Lesson#1. Never jump start any project instantly after reading about it anywhere on web. Enthusiasm is good, but over enthusiasm is (impatient and) discouraging at later stage when you realize that you cannot complete the project due to time/skill/resource constraint. Before starting any project check all your available resources, do a quick math on project cost, do a small realistic calculation to find out success rate of this project if you may choose to start.
Lesson#2. Aim for realistic projects. If you have an idea which is unique then this lesson doesn’t apply. BUT if you are trying to replicate someone else’s project, be very careful. What seems realistic to “someone else” may not be very realistic in your case. I was once requested by a visitor to make an enclosure with Black Granite, which, in my opinion and as per my best available resources, not very realistic for “Me” to make. Maybe someone else can do it, but not “Me”. Hence, I did not put my hands into this. Again, once I was requested by a customer to make a “Bookshelf Speaker” which should not be heavy, should be wall mountable and should be sized relatively smaller and MUST sound good! Now the combinations mentioned are not exactly easily achievable, but since I had the resources available and a wide variety of drivers, I made it.
Lesson#3. Never hurry in DIY. Yes, its important to complete a project but not so important that you forget about your social responsibilities, Quality of the project, people around you and most important your own health. Take all necessary precautions when working with Wood/Electronics. Customers are and will always be in “Hurry”, this doesn’t mean that you forget about any before mentioned aspects just to deliver the project. See the Lesson#1, that is the primary reason why everyone is in hurry and if you are working on some else’s project, eventually you would be pushed too. I once package and sent a DIY Kit to a customer in such a hurry (which was pushed on me by him), that eventually I forgot to put one of the important component in it and eventually the customer suffered because of all this. I had to re-ship the missing item. Had he given me some peach of mind for packaging, I would have done an excellent job. In spite of loads of freebies that I included into his package and constant follow-ups, the final experience of the very customer was just “OK” and not “great” because he had to further wait 3 more days for the missing part to arrive in next shipment. Who was to blame in this situation? Answer is me! I should not have accepted such an order for a ultra fast shipment and should have said, “No, this would take at-least a day for me to arrange all parts in a carton, pack them well and then COURIER it to you”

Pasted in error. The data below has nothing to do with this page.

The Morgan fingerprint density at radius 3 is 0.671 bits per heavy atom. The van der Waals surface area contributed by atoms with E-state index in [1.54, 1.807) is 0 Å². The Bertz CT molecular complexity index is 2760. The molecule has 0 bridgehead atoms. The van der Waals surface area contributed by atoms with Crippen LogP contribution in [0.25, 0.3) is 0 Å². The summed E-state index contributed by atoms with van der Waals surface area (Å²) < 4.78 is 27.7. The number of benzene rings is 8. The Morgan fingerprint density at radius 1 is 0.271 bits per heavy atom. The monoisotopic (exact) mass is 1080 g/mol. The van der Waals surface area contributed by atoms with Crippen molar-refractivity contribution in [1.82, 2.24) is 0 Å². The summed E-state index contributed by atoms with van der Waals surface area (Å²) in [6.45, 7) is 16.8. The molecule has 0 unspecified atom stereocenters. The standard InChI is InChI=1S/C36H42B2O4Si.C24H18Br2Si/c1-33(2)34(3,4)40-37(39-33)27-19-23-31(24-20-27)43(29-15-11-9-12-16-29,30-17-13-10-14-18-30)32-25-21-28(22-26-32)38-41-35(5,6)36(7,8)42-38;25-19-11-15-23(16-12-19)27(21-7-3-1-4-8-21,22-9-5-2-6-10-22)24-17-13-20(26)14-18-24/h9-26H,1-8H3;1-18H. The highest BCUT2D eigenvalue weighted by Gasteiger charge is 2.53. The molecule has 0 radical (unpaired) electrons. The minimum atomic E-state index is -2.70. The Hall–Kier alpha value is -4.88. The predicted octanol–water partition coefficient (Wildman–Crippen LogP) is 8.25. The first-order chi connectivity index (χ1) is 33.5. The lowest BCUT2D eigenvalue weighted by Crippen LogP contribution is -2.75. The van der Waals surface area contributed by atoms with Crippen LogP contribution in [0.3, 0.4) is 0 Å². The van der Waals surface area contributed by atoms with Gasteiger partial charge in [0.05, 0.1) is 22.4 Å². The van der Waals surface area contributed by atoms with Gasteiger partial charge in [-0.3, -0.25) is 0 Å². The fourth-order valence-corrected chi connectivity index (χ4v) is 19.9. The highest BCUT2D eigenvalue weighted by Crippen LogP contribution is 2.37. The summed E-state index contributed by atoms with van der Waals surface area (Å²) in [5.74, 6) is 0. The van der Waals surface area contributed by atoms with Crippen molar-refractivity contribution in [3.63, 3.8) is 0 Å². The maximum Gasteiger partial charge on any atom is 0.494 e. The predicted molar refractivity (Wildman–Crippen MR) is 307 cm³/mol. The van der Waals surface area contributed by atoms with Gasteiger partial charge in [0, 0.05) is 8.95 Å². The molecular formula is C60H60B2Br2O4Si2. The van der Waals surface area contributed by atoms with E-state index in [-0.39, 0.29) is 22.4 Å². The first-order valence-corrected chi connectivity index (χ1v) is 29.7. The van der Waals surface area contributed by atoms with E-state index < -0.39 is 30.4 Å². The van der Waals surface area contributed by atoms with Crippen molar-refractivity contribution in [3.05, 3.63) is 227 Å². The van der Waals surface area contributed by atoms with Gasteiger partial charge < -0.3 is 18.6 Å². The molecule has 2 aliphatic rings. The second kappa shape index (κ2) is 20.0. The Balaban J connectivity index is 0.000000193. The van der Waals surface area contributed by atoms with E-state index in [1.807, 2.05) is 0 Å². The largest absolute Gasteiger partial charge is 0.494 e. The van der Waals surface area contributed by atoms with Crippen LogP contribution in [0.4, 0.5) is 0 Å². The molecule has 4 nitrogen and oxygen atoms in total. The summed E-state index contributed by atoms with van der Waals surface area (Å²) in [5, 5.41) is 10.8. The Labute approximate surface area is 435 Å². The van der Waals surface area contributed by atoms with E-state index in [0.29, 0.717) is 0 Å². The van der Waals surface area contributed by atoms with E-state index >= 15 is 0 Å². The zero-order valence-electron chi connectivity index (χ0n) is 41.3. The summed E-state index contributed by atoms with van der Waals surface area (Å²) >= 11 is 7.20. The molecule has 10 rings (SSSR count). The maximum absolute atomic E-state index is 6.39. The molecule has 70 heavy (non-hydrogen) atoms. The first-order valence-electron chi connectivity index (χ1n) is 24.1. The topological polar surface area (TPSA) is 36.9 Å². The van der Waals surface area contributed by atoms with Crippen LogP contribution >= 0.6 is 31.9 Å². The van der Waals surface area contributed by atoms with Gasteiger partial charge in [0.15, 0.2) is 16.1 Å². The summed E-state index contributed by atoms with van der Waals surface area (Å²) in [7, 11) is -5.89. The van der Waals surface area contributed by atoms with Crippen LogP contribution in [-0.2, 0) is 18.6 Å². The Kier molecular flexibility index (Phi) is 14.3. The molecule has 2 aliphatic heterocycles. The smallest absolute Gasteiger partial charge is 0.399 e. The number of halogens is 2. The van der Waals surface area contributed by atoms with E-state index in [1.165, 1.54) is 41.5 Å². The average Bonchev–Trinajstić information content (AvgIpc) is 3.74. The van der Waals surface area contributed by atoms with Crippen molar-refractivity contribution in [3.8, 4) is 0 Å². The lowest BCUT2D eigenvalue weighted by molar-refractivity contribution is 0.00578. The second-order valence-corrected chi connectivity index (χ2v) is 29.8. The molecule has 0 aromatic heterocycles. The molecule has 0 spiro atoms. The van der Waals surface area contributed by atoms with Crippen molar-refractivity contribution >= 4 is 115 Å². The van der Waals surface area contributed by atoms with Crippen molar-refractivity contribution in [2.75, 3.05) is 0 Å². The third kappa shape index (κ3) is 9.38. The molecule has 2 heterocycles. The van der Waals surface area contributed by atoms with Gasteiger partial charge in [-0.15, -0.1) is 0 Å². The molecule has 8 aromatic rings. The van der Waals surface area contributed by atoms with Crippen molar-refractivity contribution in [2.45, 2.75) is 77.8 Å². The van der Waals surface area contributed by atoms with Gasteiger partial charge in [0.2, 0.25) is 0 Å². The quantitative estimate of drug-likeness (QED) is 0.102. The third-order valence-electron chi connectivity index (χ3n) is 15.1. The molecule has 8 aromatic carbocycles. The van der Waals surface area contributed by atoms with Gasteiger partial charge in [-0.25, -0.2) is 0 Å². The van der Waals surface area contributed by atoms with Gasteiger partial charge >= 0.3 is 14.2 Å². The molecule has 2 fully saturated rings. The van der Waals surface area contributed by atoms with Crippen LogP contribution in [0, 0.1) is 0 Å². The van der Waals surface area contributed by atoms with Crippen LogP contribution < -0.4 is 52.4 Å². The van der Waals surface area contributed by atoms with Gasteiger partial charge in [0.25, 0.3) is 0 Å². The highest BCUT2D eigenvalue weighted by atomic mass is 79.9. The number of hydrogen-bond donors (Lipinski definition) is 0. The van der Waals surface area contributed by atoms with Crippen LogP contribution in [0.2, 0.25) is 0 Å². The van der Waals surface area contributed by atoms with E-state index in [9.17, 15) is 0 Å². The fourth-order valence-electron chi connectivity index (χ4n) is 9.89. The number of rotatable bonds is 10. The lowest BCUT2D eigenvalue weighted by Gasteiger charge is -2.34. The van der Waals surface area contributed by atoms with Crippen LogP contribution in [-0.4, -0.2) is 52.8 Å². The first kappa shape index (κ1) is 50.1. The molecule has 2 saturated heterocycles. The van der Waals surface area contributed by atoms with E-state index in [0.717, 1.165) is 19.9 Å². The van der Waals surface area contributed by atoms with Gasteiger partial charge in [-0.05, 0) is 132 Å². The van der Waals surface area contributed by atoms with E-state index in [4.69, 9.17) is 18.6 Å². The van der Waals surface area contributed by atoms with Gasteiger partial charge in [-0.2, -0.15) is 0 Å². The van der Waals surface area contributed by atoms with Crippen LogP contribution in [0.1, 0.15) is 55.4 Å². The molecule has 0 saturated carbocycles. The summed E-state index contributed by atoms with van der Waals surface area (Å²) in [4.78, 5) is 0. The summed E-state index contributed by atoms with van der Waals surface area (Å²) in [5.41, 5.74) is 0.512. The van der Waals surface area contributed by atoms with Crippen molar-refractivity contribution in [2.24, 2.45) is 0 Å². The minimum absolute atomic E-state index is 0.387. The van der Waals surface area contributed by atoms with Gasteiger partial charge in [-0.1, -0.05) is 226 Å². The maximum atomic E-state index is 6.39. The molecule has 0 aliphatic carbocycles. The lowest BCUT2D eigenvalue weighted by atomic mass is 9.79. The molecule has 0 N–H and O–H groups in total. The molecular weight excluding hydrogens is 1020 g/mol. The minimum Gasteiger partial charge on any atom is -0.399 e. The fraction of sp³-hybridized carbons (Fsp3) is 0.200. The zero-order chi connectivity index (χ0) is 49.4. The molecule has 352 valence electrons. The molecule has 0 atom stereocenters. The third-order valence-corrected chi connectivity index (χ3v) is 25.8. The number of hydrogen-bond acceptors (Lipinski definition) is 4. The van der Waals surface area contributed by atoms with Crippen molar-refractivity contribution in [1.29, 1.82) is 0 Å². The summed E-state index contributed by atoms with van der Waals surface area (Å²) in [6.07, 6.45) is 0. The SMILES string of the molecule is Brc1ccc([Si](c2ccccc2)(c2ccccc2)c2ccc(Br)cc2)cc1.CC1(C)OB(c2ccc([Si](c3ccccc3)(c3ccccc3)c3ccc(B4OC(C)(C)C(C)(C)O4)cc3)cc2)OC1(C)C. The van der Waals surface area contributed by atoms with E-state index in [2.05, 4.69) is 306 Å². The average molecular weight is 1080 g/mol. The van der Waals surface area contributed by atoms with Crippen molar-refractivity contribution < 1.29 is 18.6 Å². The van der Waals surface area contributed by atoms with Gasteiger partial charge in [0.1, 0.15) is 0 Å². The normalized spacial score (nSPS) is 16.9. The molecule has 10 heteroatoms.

Lesson#4. Finish it! Never leave a project in between. It is very important to finish what you start, I know lot of projects for which I have scavenged/bought lots (and I mean lots) of components and spares, but could not finish them. And then there are some, which I could not even start (see lesson#1). Finishing a project will give you great satisfaction and will further energize you for next project, if any.
Lesson#5. You will not save any money in DIY. Except few handful jobs (which I do not even think qualifies to be called a DIY Project) you will not save any money, instead you would rather spend more money. Be ready with this in your mind and only then put your hands in DIY. Every tool/equipment/component that you buy for DIY is going to cost more money than that if you get a ready made solution (or a finished product) from “Market”. Your ROI on such tool/equipment/component will take long time to come. I do DIY for fun and for my own satisfaction and can proudly say that the performance of solution/product that I offer will be far better and more compatible when compared to ready products.